When Alex Ovechkin scores a goal at Capital One Arena, the cheers are deafening. Now, imagine the local star carrying a 10-week-old puppy down a red carpet to a similar crowd.
At the 2019 season opener on Oct. 5, that’s exactly what happened during the “Rock the Red Carpet” event. Fans instantly fell head over heels for Captain, a yellow Labrador retriever from America’s VetDogs, who would be making appearances at games throughout the season.
A few months later on Jan. 29, Monumental Sports & Entertainment (owners of the Washington Mystics, Washington Wizards and Washington Capitals) announced its first corporate partnership with America’s VetDogs, adopting yet another puppy to be trained as an eventual service dog. Scout just turned 12 weeks old, and will be seen alongside Captain at various sporting events over the next year or so.
Just like professional athletes train to stay in tiptop shape, these pups will too, so we wanted to get the inside scoop on what it takes to train local service dogs, especially those in the spotlight. We caught up with the team of trainers, handlers and employees to find out.
Scout is currently being trained by Hannah Bell and Monica Davis, communications manager and chief administrative officer for Monumental Sports & Entertainment, respectively. Captain is being trained by Deana Stone of America’s VetDogs (questions were answered by Erica Sandidge, marketing coordinator for the Washington Capitals). Find highlights from our conversations below.
If you could describe Captain and Scout’s personalities, what would they be?
ES: Captain is a confident, well-mannered pup, full of life and spunk. From the moment he stepped onto the red carpet in Alex Ovechkin’s arms, he has truly captivated the hearts of fans and players alike. Each player has developed a unique way of bonding with Captain—whether it be playing on the ice, greeting him after practice or chasing him around the locker room. He’s become part of the team both on and off the ice.
HB & MD: Scout is a rapscallion with a knack for adventure with a mischievous spirit.
How long will it take for Captain and Scout to become fully trained service dogs and be assigned to their future partners?
ES: Captain will be socialized with the Capitals until he is about 14 to 16 months old. At that time, he will return to America’s VetDogs to move ahead with his formal training for the next three to four months with a certified service dog instructor. After completion of his training, he will be placed and trained with his veteran.
Scout will be with us (Hannah Bell and Monica Dixon) for 14 to 16 months (just like Captain). Following his training, he will return to New York where he will begin his advanced training with a certified service dog instructor through America’s VetDogs.
What types of commands are Captain and Scout learning?
ES: The primary focus of Captain’s time with the Capitals is working on basic obedience and socialization. The hockey environment exposes Captain to many scenarios that help him learn to interact with people and work on positive behavior skills. Once Captain returns to the VetDogs training facility in New York, he will undergo a comprehensive training program created by VetDogs trainers to learn the four foundations of service dog training tasks: push, tug, brace and retrieval. Once Captain is matched with his veteran or first responder, instructors will customize his training in order to cater to specific client’s needs.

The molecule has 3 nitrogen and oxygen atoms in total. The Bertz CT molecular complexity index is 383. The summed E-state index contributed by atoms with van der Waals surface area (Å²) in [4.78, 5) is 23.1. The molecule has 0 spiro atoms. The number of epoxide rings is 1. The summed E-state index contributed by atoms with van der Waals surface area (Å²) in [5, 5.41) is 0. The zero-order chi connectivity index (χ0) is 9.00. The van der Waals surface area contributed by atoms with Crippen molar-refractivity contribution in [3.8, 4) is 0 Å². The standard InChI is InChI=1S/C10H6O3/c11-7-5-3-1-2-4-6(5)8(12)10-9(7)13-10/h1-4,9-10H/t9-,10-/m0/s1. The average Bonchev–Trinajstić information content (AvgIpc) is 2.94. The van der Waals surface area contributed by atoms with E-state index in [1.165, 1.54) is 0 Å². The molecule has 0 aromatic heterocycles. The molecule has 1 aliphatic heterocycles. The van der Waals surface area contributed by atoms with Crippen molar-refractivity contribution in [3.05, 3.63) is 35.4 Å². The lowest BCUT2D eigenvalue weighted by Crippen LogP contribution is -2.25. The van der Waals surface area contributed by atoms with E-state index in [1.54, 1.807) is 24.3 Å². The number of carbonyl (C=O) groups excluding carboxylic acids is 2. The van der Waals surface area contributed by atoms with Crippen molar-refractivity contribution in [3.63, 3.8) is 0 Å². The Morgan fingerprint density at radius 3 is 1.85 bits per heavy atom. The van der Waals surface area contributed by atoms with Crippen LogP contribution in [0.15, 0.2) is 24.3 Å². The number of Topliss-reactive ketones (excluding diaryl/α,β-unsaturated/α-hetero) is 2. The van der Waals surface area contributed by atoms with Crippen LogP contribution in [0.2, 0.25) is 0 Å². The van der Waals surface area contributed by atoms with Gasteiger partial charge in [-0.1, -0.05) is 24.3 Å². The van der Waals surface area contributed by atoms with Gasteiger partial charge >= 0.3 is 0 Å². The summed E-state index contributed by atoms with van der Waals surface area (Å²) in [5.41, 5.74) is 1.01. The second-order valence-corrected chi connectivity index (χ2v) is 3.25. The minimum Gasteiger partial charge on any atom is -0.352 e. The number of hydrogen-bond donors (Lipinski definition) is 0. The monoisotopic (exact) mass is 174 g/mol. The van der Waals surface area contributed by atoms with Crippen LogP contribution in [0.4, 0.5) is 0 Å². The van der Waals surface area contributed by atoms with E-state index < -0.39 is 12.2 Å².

HB & MD: Scout is learning basic commands such as sit, down and quiet. Scout attends puppy training classes once a week with an instructor from VetDogs. Once he receives his 16-week vaccinations, he will start attending puppy training classes with other VetDogs in the area.
What’s the best part about training Captain, Scout and other service dogs like them?
ES: According to Captain’s puppy raiser Deana Stone with America’s VetDogs, the best part about training Captain is seeing his thought process once he is given a command. When a service dog learns a certain skill, it is incredible to recognize how their brain works to react or problem solve on their own.
HB & MD: Seeing Scout interact with people is a lot of fun. He’s an extrovert and attracts attention wherever we go. He’ll be a great companion for a service member one day.
Since he’s still a puppy, does he get time to play?
HB & MD: After a long day at the office, Scout will come home and partake in a round of zoomies, where he runs in frenzied circles around the apartment to exasperate pent-up energy.
If readers should know anything about Captain, Scout and other service dogs, what should it be?
ES: The most important piece of Captain’s story is the mission of America’s VetDogs and the end result of his training. According to Deana Stone, service dogs can give their handlers their life back, truly giving them a new sense of independence to remain grounded in unfamiliar public situations.
HB & MD: Service dogs have different routines and rules than other dogs. Some service dogs aren’t supposed to interact with strangers when they’re on the job. Make sure to ask the owner before approaching a service dog with a vest.
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